WordPress: Cloning a Live Site to make a Test Site

Monday 21st January 2019

A common task when administrating WordPress is to set up a copy of an existing site in a sub-directory of the same server, which can be used to test potentially site-breaking changes (such as plugin updates). I recently had to do this on a website with a particularly large amount of data, and my usual technique of cloning a WordPress site was not sufficient. In this article I will be documenting what I learned from this job.

Using 'All-in-One WP Migration'

My usual process of cloning a site looks something like this:

  1. Export the site using the All-in-One WP Migration plugin and download the file it outputs.
  2. Use FTP or CPanel File Manager to create a sub-directory in the public_html folder of the site.
  3. Do a fresh WordPress installation in the new sub-directory.
  4. Install All-in-One WP Migration and import the site.

So, first of all I exported the site. It ended up taking a long time, because there was over a gigabyte of data to be exported and downloaded. This was the first warning sign that I might have some difficulty using this method.

I then created a folder called testing in the public_html folder of the site and installed WordPress in it. Now I had a fresh, working version of WordPress accessible at [domain name]/testing.

The next step was where I came across a problem. The file was over a gigabyte in size, but the file upload limit was only two hundred megabytes. I looked in the CPanel of the site and checked the host's documentation, but for whatever reason there did not appear to be any easy way to change the file upload size. Normally you would changed the php.ini file, but no way of accessing this file was forthcoming.

I could have contacted their support and asked them to change it, but since it was my client who was the account holder of the website, I felt that it might be complicated, so I left that option as a last resort.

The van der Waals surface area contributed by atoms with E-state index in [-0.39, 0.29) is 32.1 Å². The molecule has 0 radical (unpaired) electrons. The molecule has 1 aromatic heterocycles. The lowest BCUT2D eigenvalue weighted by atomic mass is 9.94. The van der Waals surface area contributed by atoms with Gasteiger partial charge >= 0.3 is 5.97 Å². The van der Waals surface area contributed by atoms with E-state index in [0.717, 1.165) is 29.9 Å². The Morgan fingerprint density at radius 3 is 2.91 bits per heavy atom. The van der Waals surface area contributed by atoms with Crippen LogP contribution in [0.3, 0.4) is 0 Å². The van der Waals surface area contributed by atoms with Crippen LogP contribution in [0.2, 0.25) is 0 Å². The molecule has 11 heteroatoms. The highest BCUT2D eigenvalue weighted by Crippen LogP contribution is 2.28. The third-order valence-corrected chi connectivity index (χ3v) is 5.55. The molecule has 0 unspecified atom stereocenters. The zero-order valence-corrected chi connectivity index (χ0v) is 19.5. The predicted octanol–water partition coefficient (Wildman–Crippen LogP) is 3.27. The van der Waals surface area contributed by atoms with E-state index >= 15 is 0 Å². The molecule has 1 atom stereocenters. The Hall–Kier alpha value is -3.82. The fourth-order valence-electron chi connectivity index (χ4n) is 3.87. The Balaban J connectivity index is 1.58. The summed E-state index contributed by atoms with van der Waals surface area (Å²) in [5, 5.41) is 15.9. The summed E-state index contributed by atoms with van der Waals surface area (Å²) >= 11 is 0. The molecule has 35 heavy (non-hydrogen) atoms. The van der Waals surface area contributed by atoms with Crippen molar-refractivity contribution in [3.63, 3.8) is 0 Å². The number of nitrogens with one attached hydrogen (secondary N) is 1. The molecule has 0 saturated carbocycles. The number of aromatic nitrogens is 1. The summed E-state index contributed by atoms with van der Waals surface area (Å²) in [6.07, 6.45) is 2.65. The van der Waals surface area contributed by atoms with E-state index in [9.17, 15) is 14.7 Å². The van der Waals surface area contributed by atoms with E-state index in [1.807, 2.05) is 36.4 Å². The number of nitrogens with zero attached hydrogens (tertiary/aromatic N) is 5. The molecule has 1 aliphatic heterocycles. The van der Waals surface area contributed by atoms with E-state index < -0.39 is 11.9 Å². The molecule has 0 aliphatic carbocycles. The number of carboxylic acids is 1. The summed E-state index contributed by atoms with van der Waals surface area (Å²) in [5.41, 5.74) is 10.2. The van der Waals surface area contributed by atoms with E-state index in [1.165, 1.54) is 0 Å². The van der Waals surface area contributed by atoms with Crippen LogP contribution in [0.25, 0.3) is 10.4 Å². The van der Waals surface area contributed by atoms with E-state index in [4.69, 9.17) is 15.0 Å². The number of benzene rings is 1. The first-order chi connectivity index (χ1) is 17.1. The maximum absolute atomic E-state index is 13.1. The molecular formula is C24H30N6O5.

Using 'Duplicator'

The Duplicator plugin serves a similar purpose to All-in-One WP Migration, but it does not require you to have a fresh installation of WordPress. Instead, it exports you an archive of the data and an installer that can be used on the server. You can upload this archive and installer script using FTP, thus avoiding the maximum upload limit of the website.

However, it turned out this plugin was a non-starter, literally. I ran the export process and it timed out.

Using 'WP Staging'

The final plugin I tried, and the one that worked, was WP Staging. It pretty much did exactly what I set out to do: it created a clone of the site in a sub-directory. It did end up taking a long time to work, but that was probably more to do with the amount of data being copied and the available server resources, rather than the plugin itself.

In Conclusion

All-in-One WP Migration and Duplicator have their uses. Both are viable solutions for performing backups or migrating WordPress sites to another server. Both have their weak points: Duplicator seems to fail when you ask it to do too much, and All-in-One WP Migration relies on you having control of the maximum file upload size of the server you are targeting.

WP Staging seems to be built specifically for creating test sites on the same server as the live site, so it is not surprising that in this case it was the plugin that ended up doing the job.